Let E1 (·) be A1 ™s encryption oracle and P(·) its padding oracle. A1 will run

A2 using its oracles to provide a simulation of A2 ™s oracles.

For any x ∈ {0, 1}—, de¬ne E2 (x) to be E1 (r, x), where r is chosen randomly

for each call to the oracle. So when A2 queries its encryption oracle with E2 (x)

then A1 will respond with the response given by the output given by its oracle

for E1 (r, x).

E (·,·),P(·)

Algorithm A1 1 (k)

E2 (·),P(·)

return A2 (k)

If A2 ™s hidden bit b is 0, then all responses from the encryption oracle are

random and this corresponds to the left response in A1 ™s encryption oracle.

Similarly, if A2 ™s hidden bit b is 1, then all responses are real and this corresponds

to the right response in A1 ™s encryption oracle. So A1 ™s advantage will be:

356 K.G. Paterson and G.J. Watson

Advlor-po-cpa 1 (k) = Pr[Explor-po-cpa-11 (k) = 1] ’ Pr[Explor-po-cpa-01 (k) = 1]

CBCPAD ,A CBCPAD ,A CBCPAD ,A

= Pr[ExpCBCPAD ,A2 (k) = 1] ’ Pr[Expror-po-cpa-0 (k) = 1]

ror-po-cpa-1

CBCPAD ,A2

ror-po-cpa

= AdvCBCPAD ,A2 (k)

Since A2 is an arbitrary adversary we have,

Advror-po-cpa (k, t, qe , μe , qp ) ¤ Advlor-po-cpa (k, t, qe , μe , qp ).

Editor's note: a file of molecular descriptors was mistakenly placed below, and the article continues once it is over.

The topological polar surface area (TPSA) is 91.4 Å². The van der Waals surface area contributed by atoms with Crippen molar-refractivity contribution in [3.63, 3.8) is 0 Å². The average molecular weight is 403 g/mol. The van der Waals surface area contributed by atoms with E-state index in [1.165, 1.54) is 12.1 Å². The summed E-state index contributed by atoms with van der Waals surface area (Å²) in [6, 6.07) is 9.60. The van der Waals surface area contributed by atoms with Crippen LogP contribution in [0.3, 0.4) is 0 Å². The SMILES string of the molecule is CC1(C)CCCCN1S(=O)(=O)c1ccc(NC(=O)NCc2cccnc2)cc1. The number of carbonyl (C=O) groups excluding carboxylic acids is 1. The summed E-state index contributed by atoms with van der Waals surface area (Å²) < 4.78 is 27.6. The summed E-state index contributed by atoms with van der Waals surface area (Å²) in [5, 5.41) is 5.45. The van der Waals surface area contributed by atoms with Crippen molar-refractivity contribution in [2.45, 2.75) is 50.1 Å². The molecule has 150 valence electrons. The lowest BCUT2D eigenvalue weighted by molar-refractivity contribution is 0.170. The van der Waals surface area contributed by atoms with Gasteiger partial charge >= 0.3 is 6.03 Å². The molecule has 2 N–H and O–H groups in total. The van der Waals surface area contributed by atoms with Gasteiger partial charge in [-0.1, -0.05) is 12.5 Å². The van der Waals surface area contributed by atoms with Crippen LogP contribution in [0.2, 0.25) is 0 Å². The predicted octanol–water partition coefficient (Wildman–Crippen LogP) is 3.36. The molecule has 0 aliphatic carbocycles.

CBCPAD CBCPAD

Proof (of Theorem 3). Assume A3 is an adversary attacking CBCPAD in the

FTG-PO-CPA sense. We can use this adversary to construct a new adversary

A1 attacking CBCPAD in the LOR-PO-CPA sense.

Let E1 (·) be A1 ™s encryption oracle and P(·) its padding oracle. A1 will run

A3 using its oracles to provide a simulation of A3 ™s oracles.

For any x ∈ {0, 1}—, de¬ne E3 (x) to be E1 (x, x). So when A3 queries its

encryption oracle with E3 (x) then A1 will respond with the response given by

the output given by its oracle for E1 (x, x).

E (·,·),P(·)

Algorithm A1 1 (k)

E3 (·,·),P(·)

Let (x0 , x1 , s) ← A3 (k, ¬nd)

E3 (·),P(·)

return A3 (k, guess, E1 (x0 , x1 ), s)

If A3 ™s hidden bit b is 0, then all responses from the encryption oracle cor-

respond to the left response in A1 ™s encryption oracle. Similarly, if A2 ™s hidden

bit b is 1, then all responses correspond to the right response in A1 ™s encryption

oracle. So A1 ™s advantage will be:

Advlor-po-cpa 1 (k) = Pr[Explor-po-cpa-11 (k) = 1] ’ Pr[Explor-po-cpa-01 (k) = 1]

CBCPAD ,A CBCPAD ,A CBCPAD ,A

= Pr[Expftg-po-cpa-1 (k) = 1] ’ Pr[Expftg-po-cpa-0 (k) = 1]

CBCPAD ,A3 CBCPAD ,A3

ftg-po-cpa

= AdvCBCPAD ,A3 (k)

Since A3 is an arbitrary adversary we have:

Advlor-po-cpa (k, t, qe , μe , qp ) ¤ Advftg-po-cpa (k, t, qe + 1, μe , qp ).

CBCPAD CBCPAD

Proof (of Theorem 4). Assume A1 is an adversary attacking CBCPAD in the

LOR-PO-CPA sense. We can use this adversary to construct a new adversary

A3 that attacks CBCPAD in the FTG-PO-CPA sense.

Let E3 (·) be A3 ™s encryption oracle and P(·) its padding oracle. A3 will run

A1 using its oracles to provide a simulation of A1 ™s oracles.

For b ∈ {0, 1} and any x0 , x1 , we de¬ne E1 (LR(x0 , x1 , b)) to be E3 (xb ). So when

A1 queries its encryption oracle with E1 (LR(x0 , x1 , b)) then A3 will respond with